Economic and Social Research Council
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Localism is doomed unless Whitehall can change
The Government’s commitment to 'localism' is likely to fail unless Whitehall departments can shed a deep-rooted culture of centralism, a new study suggests.
The Regional Funding Allocations (RFAs) were introduced to enable English regions to have more control over spending decisions and to co-ordinate key policies better. The scheme failed to deliver the flexibility regional economies need to become more competitive the evidence, based on research funded by the Economic and Social Research Council (ESRC) at Bristol University, shows. However, the experience of RFAs can help Government understand the barriers to the current ‘localism’ agenda.
The research team, led by Dr Sarah Ayres, conducted interviews with senior Whitehall officials in which they found a growing awareness of the need to boost the competitiveness of England’s economically weaker regions and to improve services through decentralisation and empowerment.Whitehall officials viewed the first round of RFAs in 2006 as generally positive - in particular, the main beneficiary had been the Department for Transport and transport policy. But the researchers said RFAs were 'tinkering at the edges' rather than achieving a major transfer of funds or power.
They also found that central Government departments were not in agreement about which functions should be handed to regional bodies. Local disputes between regional bodies continued to weaken the confidence of Whitehall officials during this process. Many regional officials outside London felt there was still too much central control.
Most respondents agreed that Labour’s tentative step towards establishing regional budgets had failed to deliver the discretion and flexibility required to develop policies at a local level. However, budget allocations were a powerful way to motivate different regional bodies to work more closely together.
The coalition Government stopped the regional level of control after coming to power in May last year, saying bodies such as Regional Development Agencies and Government Offices lacked legitimacy. Nonetheless, the Coalition has acknowledged a need for greater local control over budgets as a means of achieving economic growth and more effective use of resources.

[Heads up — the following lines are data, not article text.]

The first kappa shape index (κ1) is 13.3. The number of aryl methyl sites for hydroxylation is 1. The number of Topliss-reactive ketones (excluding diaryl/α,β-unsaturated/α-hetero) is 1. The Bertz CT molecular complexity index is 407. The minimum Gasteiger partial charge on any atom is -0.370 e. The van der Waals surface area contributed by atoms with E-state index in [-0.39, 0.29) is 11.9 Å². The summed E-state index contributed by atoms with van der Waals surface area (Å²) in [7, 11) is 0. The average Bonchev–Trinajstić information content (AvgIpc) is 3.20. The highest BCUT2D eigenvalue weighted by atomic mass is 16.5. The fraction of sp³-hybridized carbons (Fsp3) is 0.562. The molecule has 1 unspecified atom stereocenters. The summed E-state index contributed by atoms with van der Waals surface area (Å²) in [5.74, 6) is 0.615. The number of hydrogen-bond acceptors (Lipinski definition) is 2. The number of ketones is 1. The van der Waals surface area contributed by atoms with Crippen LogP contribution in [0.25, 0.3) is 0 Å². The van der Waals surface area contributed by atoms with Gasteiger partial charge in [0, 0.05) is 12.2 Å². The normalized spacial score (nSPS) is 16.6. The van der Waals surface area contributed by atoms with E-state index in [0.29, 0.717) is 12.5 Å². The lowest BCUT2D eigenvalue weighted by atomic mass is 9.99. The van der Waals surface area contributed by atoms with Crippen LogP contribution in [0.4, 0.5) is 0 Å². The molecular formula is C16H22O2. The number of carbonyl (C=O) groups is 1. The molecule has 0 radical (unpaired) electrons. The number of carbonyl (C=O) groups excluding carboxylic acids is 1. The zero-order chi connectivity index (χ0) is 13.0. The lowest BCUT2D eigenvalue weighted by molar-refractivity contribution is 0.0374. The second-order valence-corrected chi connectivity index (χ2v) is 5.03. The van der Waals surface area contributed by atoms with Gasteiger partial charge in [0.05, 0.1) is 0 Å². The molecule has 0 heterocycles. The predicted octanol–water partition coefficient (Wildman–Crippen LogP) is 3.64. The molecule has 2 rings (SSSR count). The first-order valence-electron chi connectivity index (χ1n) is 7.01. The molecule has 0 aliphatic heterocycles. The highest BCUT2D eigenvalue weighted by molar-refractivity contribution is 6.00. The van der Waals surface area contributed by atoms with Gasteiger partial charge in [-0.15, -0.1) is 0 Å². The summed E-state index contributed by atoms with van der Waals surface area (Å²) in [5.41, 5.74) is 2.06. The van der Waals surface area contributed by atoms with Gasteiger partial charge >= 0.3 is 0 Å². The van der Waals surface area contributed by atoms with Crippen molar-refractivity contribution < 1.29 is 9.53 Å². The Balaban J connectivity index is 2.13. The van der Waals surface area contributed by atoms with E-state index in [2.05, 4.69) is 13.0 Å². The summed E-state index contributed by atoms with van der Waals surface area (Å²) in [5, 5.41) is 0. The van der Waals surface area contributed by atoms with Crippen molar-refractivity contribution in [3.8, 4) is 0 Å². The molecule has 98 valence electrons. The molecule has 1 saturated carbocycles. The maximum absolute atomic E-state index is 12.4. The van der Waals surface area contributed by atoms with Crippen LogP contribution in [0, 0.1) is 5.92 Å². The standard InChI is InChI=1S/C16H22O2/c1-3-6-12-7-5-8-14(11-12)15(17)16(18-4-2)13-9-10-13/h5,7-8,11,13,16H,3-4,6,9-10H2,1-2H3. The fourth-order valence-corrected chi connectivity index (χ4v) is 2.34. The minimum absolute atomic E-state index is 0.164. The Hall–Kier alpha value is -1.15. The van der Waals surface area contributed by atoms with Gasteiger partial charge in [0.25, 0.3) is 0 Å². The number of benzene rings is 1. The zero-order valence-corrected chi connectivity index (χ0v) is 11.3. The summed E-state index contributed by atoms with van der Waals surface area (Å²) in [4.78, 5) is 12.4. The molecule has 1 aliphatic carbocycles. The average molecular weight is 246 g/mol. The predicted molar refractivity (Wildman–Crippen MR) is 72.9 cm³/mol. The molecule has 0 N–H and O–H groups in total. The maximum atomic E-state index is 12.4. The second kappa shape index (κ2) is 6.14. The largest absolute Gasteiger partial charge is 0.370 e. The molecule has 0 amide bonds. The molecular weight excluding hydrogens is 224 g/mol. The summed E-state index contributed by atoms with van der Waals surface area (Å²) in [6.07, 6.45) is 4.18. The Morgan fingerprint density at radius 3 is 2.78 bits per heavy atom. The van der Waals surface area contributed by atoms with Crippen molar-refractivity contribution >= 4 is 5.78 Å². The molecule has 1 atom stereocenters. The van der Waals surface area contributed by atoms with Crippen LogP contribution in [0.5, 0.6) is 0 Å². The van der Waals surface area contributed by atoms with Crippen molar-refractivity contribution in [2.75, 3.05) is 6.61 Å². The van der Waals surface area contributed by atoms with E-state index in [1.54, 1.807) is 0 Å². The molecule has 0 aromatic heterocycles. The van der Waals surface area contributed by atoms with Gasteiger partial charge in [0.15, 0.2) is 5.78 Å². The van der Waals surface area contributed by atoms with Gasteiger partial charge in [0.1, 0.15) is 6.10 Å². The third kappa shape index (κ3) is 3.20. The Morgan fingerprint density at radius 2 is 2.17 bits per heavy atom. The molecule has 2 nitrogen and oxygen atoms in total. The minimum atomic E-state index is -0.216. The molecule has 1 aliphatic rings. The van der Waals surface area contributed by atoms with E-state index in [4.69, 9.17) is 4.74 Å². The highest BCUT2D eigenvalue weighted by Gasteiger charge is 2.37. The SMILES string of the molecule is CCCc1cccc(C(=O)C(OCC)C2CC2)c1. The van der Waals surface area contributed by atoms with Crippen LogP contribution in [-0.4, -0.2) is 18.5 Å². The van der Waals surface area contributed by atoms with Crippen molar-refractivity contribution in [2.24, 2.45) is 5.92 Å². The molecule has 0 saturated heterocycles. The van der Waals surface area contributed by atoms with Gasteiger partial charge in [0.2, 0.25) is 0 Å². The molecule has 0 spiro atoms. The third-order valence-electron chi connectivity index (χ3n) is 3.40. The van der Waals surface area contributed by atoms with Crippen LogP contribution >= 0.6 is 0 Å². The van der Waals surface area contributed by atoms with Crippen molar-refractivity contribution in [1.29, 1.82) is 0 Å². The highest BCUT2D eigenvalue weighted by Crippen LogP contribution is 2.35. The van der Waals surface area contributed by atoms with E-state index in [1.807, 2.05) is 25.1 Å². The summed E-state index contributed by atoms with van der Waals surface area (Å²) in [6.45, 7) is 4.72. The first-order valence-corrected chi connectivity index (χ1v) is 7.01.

Respondents to the research, both at national and at regional level, agreed there was a longstanding culture of centralism in Whitehall which would be hard to overcome. "Given this, it remained to be seen whether the Coalition’s plans to empower local areas would be realised", said Dr Ayres, who is based at the University of Bristol’s School for Policy Studies.
"Given the severity of the economic challenges facing the UK, a more robust approach to promoting sustainable economic development and managing England’s territories will need to be found. At the best of times Whitehall is reluctant to relinquish control, and at a time of financial crisis departments are likely to become even more risk-averse. This has the potential to hamper efforts towards localism", she said.
For further information contact
Dr Sarah Ayres
Telephone: 0117 954 6762
ESRC Press Office:
Telephone 01793 413122
Telephone 01793 413119
Notes for editors:
This release is based on the findings from English Regionalism: Rhetoric or Substance? Evaluating Decision Making Procedures for Regional Funding Allocations, funded by the Economic and Social Research Council and carried out by Dr Sarah Ayres of the School for Policy Studies at Bristol University.
The project involved the use of Koppenjan and Klijn’s (2004) Actor, Game and Network Analysis, which has proven to be an effective methodology to explore regional governance arrangements in England, allowing for international comparisons regards the use of the model in network research. The research team, conducted interviews with senior Whitehall officials and regional stakeholders in the North East, South East and London between Summer 2007 and January 2010. They also conducted an online survey of officials working on RFAs in the remaining six English regions.
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